- Dip and glaze. Using a slotted spoon, transfer the doughnuts to a cooling rack to drain. Let them cool just slightly before dipping them in the vanilla glaze.
Pro Tip: Doughnuts are like the perfect cup of coffee—best enjoyed fresh. So, savor them on the same day you make them.
- Maintain Consistent Oil Temperature: Use a deep-fry thermometer to ensure your oil stays at a steady 360°F for even and golden frying.
- Fry In Batches: Only fry a few doughnuts at a time. Overcrowding the pot lowers the oil temperature. If you fry too many together, the oil takes longer to heat up again, resulting in greasy doughnuts.
- Timing is Key: Keep an eye on the frying time. Doughnuts should turn golden brown within 1-2 minutes per side. Adjust as needed to prevent overcooking.
- Use a Spider Strainer or Slotted Spoon: A spider or slotted spoon makes it easy to carefully lower and lift the doughnuts in and out of the hot oil.
- Oil Level: Keep an eye on the oil level; having enough ensures a good submersion for even frying.
While I love a classic glazed doughnut, the possibilities for other toppings are practically endless! Here are some delicious ideas to inspire your creativity:
- Chocolate glaze – follow the chocolate glaze recipe I use to coat these chocolate doughnut holes. Add a sprinkle of chopped nuts or sea salt for extra flavor.
- Maple glaze – blend confectioners’ sugar and pure maple syrup to give your doughnuts an autumnal touch
- Cinnamon sugar – give warm doughnuts the churro treatment by dipping or rolling them in a mixture of cinnamon and granulated sugar for a classic and comforting coating
- Nutella glaze – grab everyone’s favorite creamy chocolate hazelnut spread and use the same instructions from my favorite baked mini doughnuts to make this glaze
- Powdered sugar – a generous dusting of powdered sugar gives a simple yet elegant finish (it’s my favorite way to elevate apple fritters, too!)
- Sprinkles – with four kids ages 7 and under, sprinkles are a food group in my house
- Coffee glaze – combine coffee (or espresso) with confectioners’ sugar for a coffee-flavored glaze
- Butterscotch drizzle – drizzle warm butterscotch sauce over your doughnuts for a truly decadent treat
- Cream cheese glaze – use the same glaze instructions from my monkey bread recipe to dip and dunk to your heart’s desire
Frequently Asked Questions
This specific recipe is designed for traditional frying, and the texture may not be the same if you attempt to make these doughnuts in an air fryer. Instead, I recommend trying my recipe for shortcut air fryer doughnuts made with store-bought biscuit dough.
This dough is best prepared and fried immediately for the best freshness and texture.
Homemade doughnuts are best enjoyed fresh on the day they are made. However, they can be stored in an airtight container for a day or two.
The main culprit for greasy doughnuts is oil that’s too cool. Use a deep-fry thermometer to make sure your oil is at the right temp and frying in small batches will help. I also recommend placing the doughnuts on a paper towel-lined plate briefly before transferring them to a wire cooling rack.
The best oil for frying is one with a high smoke point and a neutral flavor. I prefer to fry my doughnuts with vegetable oil but canola oil and peanut oil work, too. These oils can withstand high temperatures without affecting the flavor of your doughnuts.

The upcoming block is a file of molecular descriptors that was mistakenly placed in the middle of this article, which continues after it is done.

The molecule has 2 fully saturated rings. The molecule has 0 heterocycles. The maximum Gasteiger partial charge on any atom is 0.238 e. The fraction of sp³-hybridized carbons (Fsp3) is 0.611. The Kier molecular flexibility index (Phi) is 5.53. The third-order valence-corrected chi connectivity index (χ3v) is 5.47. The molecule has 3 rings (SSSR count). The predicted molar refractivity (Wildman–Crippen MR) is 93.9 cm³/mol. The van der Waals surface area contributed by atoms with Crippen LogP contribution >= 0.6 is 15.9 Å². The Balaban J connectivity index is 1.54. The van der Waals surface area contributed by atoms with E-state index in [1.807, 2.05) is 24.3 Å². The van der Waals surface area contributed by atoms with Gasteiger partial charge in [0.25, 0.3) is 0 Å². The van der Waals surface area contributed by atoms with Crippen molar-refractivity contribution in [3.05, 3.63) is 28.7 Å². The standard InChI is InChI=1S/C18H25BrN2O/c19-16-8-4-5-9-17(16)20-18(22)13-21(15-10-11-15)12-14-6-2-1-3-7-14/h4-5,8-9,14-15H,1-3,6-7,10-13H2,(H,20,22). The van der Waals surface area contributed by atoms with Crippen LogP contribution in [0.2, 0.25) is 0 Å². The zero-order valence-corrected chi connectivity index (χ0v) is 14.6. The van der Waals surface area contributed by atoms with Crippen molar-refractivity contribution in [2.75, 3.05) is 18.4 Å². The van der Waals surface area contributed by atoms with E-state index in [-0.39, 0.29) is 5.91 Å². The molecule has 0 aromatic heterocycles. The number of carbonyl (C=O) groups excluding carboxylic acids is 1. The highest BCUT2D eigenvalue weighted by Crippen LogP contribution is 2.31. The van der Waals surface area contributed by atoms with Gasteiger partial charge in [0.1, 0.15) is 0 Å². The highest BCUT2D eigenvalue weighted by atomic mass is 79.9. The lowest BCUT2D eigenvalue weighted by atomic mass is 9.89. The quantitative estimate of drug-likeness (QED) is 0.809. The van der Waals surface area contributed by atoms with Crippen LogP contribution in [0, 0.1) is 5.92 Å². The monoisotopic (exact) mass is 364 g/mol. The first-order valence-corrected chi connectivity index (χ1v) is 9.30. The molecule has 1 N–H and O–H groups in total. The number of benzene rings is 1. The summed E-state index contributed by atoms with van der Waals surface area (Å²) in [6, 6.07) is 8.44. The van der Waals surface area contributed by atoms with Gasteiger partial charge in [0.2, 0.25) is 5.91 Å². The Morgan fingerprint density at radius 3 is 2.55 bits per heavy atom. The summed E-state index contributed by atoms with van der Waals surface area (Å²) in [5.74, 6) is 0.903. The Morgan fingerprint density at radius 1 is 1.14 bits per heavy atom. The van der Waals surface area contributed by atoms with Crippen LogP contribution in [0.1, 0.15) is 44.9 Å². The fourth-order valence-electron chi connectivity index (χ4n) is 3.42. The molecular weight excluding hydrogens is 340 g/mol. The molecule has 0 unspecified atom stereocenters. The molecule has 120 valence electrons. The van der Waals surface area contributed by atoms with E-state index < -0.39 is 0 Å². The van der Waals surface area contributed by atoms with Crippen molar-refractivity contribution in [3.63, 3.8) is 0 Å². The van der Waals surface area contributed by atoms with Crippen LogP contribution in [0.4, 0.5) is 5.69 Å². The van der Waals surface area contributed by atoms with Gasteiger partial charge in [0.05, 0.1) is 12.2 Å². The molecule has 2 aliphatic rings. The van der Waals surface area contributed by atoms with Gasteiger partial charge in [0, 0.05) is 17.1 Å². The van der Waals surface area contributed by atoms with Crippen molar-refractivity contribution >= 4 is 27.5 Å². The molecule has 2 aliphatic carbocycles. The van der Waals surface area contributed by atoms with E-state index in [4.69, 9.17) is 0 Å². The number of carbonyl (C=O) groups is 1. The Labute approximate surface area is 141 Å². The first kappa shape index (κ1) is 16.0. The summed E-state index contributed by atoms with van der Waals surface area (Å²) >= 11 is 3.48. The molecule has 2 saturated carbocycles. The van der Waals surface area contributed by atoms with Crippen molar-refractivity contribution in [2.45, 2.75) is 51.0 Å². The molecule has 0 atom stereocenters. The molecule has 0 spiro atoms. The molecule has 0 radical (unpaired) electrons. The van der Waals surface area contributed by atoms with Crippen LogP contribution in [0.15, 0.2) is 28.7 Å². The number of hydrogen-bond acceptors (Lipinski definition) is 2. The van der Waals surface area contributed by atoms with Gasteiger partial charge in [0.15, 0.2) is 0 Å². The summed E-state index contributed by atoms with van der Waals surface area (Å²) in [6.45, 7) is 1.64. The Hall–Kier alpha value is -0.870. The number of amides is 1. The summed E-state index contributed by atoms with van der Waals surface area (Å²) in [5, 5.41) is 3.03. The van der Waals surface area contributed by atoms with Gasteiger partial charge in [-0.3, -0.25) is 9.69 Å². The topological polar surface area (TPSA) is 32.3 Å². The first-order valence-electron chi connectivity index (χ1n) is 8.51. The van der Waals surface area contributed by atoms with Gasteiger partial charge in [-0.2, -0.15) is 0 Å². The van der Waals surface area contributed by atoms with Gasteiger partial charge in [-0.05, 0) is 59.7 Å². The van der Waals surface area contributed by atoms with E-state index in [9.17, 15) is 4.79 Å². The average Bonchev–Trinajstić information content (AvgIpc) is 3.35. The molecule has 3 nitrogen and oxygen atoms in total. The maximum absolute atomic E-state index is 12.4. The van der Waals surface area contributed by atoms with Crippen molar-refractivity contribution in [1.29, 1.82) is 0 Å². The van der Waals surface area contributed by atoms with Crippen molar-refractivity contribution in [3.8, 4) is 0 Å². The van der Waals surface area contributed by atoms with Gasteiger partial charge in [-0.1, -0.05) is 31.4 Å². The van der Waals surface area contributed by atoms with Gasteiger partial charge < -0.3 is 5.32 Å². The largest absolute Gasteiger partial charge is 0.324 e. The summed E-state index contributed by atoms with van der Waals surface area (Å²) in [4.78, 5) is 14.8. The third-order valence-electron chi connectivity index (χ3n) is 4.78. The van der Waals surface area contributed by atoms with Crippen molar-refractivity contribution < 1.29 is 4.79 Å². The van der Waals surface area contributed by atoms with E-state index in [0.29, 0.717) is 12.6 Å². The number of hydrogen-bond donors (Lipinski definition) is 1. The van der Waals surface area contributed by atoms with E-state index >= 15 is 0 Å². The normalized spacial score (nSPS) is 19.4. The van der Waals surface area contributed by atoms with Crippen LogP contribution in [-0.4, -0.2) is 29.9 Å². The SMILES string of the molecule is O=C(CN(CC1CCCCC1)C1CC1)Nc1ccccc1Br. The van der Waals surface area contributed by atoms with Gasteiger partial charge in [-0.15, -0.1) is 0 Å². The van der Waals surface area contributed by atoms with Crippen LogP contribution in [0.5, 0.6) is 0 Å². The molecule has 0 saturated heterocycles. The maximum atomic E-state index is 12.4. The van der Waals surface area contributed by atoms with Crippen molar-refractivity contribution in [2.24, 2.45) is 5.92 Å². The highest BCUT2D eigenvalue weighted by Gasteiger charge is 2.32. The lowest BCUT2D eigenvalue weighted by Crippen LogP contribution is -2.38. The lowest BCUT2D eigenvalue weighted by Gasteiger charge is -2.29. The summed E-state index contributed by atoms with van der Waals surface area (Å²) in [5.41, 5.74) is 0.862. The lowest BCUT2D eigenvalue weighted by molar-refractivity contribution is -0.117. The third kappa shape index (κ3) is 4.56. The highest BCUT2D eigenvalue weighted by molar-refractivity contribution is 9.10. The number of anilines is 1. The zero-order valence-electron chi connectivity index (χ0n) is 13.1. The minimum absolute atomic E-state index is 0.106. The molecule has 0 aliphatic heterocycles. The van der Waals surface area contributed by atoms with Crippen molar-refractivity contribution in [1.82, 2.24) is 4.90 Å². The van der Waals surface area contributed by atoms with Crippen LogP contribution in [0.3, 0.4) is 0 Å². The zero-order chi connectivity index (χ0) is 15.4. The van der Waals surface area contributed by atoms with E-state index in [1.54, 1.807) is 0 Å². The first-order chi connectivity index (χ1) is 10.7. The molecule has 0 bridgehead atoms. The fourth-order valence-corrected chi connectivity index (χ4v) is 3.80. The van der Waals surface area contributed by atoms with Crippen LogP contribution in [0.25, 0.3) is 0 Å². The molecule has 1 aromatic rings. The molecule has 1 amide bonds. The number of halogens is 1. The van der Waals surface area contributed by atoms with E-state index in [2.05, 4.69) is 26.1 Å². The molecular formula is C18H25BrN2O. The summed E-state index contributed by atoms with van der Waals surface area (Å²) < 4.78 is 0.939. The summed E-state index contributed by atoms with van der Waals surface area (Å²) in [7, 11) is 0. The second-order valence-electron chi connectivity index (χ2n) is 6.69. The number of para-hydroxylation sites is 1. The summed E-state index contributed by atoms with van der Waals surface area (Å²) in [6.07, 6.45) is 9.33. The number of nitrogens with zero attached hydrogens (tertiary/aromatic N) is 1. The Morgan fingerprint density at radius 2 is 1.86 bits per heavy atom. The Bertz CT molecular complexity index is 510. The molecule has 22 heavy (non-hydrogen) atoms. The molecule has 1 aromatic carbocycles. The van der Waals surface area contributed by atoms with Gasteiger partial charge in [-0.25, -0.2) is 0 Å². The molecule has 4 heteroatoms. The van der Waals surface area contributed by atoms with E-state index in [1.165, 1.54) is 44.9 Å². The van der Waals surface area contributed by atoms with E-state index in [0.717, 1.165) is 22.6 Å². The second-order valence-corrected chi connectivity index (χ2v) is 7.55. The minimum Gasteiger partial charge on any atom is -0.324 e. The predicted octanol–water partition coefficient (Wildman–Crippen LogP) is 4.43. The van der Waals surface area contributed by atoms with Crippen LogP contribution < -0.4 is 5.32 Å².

- 1 1/4 cups all purpose flour
- 1 teaspoon baking soda
- 1 teaspoon cinnamon
- 1/8 teaspoon salt
- 1/3 cup sugar
- 1/4 cup sour cream
- 1 large egg
- 1 Tablespoon unsalted butter, at room temperature
- Vegetable oil, for frying
For sugar glaze:
- 1 1/2 cups confectioners’ sugar, sifted
- 3 to 4 Tablespoons whole milk
- 2 teaspoons vanilla extract
- First make the doughnuts by sifting together the flour, baking soda, cinnamon and salt into a bowl. Set aside.
- In a separate bowl, whisk together the sugar, sour cream, egg and butter.
- Add the flour mixture in batches to the sour cream mixture, folding it in with a spatula until fully incorporated into a smooth dough. Cover the bowl with plastic wrap and refrigerate the batter for 20 minutes.
- Roll the dough out onto a lightly floured surface until it is approximately ½-inch thick.
- Use a cookie cutter to cut out doughnuts that are 2½ inches in diameter. Re-roll scrap dough until all doughnuts have been cut out. Optional: Reserve the centers of each doughnut to make doughnut holes.
- Prior to frying the doughnuts, prepare the sugar glaze by combining the sifted sugar, whole milk and vanilla extract in a small bowl.
- When ready to fry doughnuts, heat at least 2 inches of vegetable oil in a heavy-bottomed pot until it reaches 360ºF.
- Fry the doughnuts and doughnut holes in batches until they are golden brown.
- Using a slotted spoon or spider, transfer the doughnuts to a cooling rack to drain. Let them cool just slightly before dipping them in the prepared glaze.
- Use a deep-fry thermometer to ensure your oil stays at a steady 360°F for even and golden frying.
- Only fry a few doughnuts at a time. Overcrowding the pot lowers the oil temperature. If you fry too many together, the oil takes longer to heat up again, resulting in greasy doughnuts.
- Keep an eye on the frying time. Doughnuts should turn golden brown within 1-2 minutes per side. Adjust as needed to prevent overcooking.
- A spider or slotted spoon makes it easy to carefully lower and lift the doughnuts in and out of the hot oil.
- ★ Did you make this recipe? Don’t forget to give it a star rating below!
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Recipe adapted from Doughnuts by Lara Ferroni.